The Centers for Medicare & Medicaid Services (CMS) has selected the first 10 drugs for discussions with pharmaceutical companies about reducing prescription costs under the new Medicare price negotiation program.
The 10 drugs, covered under Medicare Part D, are: Eliquis, Jardiance, Xarelto, Januvia, Farxiga, Entresto, Enbrel, Imbruvica, Stelara and Fiasp/NovoLog. They accounted for $50.5 billion in total Part D covered prescription drug costs from June 2022 to May 2023, CMS said.
The talks are set to take place later this year and in 2024, with the negotiated prices taking effect in 2026. The deadline for drugmakers to sign agreements to participate in the program is Oct. 1, 2023, according to CMS, which also provided a schedule of the remaining stages of the negotiation process.
Seniors paid $3.4 billion in out-of-pocket expenses for the 10 drugs in 2022, according to a White House fact sheet on the negotiations. One silver lining concerning Medicare coverage is that it has gained the attention of Congress. One recent bill, for example, would expand Medicare coverage for telehealth services by making COVID-era telehealth flexibility permanent, Kiplinger recently reported. The Creating Opportunities Now for Necessary and Effective Care Technologies for Health Act (or the CONNECT for Health Act) has 59 bipartisan cosponsors, as reported.
CMS wants to hear from patients
At CMS, as part of the Medicare price negotiation program, virtual listening sessions are planned for each of the selected drugs for patients and others to participate in. The first session, on Eliquis, is set for Oct. 30, with other sessions to follow through Nov.15.
“Today marks a significant and historic moment for the Medicare program with the announcement of the first drugs selected for Medicare drug price negotiation,” Chiquita Brooks-LaSure, CMS administrator, said in a statement. “Our goal with these negotiations is to improve access to some of the costliest drugs for millions of people with Medicare while driving competition and innovation.”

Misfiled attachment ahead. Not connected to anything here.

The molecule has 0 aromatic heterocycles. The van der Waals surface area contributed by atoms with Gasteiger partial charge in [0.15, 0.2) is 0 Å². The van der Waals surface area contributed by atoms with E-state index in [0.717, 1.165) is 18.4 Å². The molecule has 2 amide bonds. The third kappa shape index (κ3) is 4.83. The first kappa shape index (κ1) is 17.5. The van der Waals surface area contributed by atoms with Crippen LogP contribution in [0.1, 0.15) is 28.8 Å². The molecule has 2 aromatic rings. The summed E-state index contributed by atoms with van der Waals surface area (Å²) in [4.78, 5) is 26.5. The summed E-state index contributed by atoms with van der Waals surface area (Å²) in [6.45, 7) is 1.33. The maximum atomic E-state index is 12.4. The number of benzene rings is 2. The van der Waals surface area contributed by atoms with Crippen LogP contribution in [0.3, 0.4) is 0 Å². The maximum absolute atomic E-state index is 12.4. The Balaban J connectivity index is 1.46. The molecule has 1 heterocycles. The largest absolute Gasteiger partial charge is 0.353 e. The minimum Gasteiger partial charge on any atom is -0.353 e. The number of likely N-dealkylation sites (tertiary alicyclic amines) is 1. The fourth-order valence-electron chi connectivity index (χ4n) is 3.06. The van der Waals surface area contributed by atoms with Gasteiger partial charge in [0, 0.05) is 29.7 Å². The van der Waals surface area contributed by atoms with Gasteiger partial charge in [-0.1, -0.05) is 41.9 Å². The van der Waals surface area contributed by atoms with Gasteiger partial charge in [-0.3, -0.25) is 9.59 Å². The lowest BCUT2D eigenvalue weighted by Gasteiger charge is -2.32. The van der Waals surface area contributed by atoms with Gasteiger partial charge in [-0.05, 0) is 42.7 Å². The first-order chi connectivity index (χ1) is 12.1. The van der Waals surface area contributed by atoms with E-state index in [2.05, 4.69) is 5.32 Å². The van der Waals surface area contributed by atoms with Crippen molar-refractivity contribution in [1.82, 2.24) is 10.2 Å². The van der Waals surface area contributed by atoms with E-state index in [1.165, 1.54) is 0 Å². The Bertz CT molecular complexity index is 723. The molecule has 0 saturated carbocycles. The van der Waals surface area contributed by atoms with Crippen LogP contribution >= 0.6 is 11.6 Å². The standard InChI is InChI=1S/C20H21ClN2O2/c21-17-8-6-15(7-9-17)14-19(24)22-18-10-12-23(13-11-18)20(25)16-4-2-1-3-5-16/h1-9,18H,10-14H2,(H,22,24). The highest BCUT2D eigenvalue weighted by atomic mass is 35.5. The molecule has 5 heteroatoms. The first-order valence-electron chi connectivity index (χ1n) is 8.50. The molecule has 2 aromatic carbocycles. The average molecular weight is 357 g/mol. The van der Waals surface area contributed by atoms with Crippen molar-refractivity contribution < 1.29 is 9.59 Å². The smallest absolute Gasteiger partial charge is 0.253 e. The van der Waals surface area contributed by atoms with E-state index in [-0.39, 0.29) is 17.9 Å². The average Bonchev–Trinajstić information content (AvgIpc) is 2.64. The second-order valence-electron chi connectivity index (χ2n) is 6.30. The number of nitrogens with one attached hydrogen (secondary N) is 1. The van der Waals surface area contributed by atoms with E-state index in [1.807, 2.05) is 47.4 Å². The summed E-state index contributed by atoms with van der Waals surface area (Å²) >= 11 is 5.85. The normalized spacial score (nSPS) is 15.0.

The Inflation Reduction Act that was signed into law last year allows Medicare to directly negotiate prices of certain high-expenditure, single-source drugs without generic or biosimilar competition.
"Today is the start of a new deal for patients, where Big Pharma doesn't just get a blank check at your expense and the expense of the American people,” Biden said in a speech following the CMS announcement.
The news follows CMS’s disclosure of a data breach last month that exposed the personal information of 612,000 Medicare recipients and millions of other health care consumers, as Kiplinger previously reported. The agency is notifying beneficiaries about the incident and offering free credit monitoring services, as reported.
Joey Solitro is a freelance financial journalist at Kiplinger with more than a decade of experience. A longtime equity analyst, Joey has covered a range of industries for media outlets including The Motley Fool, Seeking Alpha, Market Realist, and TipRanks. Joey holds a bachelor's degree in business administration.
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